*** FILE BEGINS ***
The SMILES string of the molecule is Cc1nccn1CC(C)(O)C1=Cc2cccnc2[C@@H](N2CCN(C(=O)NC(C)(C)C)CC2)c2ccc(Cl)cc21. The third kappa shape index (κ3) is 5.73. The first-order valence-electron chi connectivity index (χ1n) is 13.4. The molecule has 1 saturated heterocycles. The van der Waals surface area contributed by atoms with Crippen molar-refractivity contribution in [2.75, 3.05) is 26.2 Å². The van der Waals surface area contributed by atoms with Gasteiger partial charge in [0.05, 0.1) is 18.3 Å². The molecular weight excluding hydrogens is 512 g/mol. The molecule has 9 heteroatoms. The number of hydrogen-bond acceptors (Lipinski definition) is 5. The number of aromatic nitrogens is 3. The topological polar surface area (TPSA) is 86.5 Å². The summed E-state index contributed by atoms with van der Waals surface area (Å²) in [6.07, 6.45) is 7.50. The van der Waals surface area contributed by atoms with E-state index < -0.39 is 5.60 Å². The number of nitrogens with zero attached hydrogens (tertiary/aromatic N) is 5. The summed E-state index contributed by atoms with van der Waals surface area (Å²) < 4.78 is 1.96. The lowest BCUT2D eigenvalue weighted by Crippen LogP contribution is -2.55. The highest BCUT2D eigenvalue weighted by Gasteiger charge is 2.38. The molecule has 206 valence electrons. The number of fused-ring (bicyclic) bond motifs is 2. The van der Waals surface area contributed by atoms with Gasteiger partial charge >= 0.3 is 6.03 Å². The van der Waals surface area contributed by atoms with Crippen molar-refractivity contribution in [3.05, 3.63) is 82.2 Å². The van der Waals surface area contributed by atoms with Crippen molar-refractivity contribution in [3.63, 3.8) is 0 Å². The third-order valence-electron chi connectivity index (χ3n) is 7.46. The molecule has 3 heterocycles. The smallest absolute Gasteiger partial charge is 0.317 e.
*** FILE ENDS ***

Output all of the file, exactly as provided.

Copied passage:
The SMILES string of the molecule is Cc1nccn1CC(C)(O)C1=Cc2cccnc2[C@@H](N2CCN(C(=O)NC(C)(C)C)CC2)c2ccc(Cl)cc21. The third kappa shape index (κ3) is 5.73. The first-order valence-electron chi connectivity index (χ1n) is 13.4. The molecule has 1 saturated heterocycles. The van der Waals surface area contributed by atoms with Crippen molar-refractivity contribution in [2.75, 3.05) is 26.2 Å². The van der Waals surface area contributed by atoms with Gasteiger partial charge in [0.05, 0.1) is 18.3 Å². The molecular weight excluding hydrogens is 512 g/mol. The molecule has 9 heteroatoms. The number of hydrogen-bond acceptors (Lipinski definition) is 5. The number of aromatic nitrogens is 3. The topological polar surface area (TPSA) is 86.5 Å². The summed E-state index contributed by atoms with van der Waals surface area (Å²) in [6.07, 6.45) is 7.50. The van der Waals surface area contributed by atoms with E-state index < -0.39 is 5.60 Å². The number of nitrogens with zero attached hydrogens (tertiary/aromatic N) is 5. The summed E-state index contributed by atoms with van der Waals surface area (Å²) < 4.78 is 1.96. The lowest BCUT2D eigenvalue weighted by Crippen LogP contribution is -2.55. The highest BCUT2D eigenvalue weighted by Gasteiger charge is 2.38. The molecule has 206 valence electrons. The number of fused-ring (bicyclic) bond motifs is 2. The van der Waals surface area contributed by atoms with Gasteiger partial charge >= 0.3 is 6.03 Å². The van der Waals surface area contributed by atoms with Crippen molar-refractivity contribution in [3.05, 3.63) is 82.2 Å². The van der Waals surface area contributed by atoms with Crippen molar-refractivity contribution in [3.63, 3.8) is 0 Å². The third-order valence-electron chi connectivity index (χ3n) is 7.46. The molecule has 3 heterocycles. The smallest absolute Gasteiger partial charge is 0.317 e.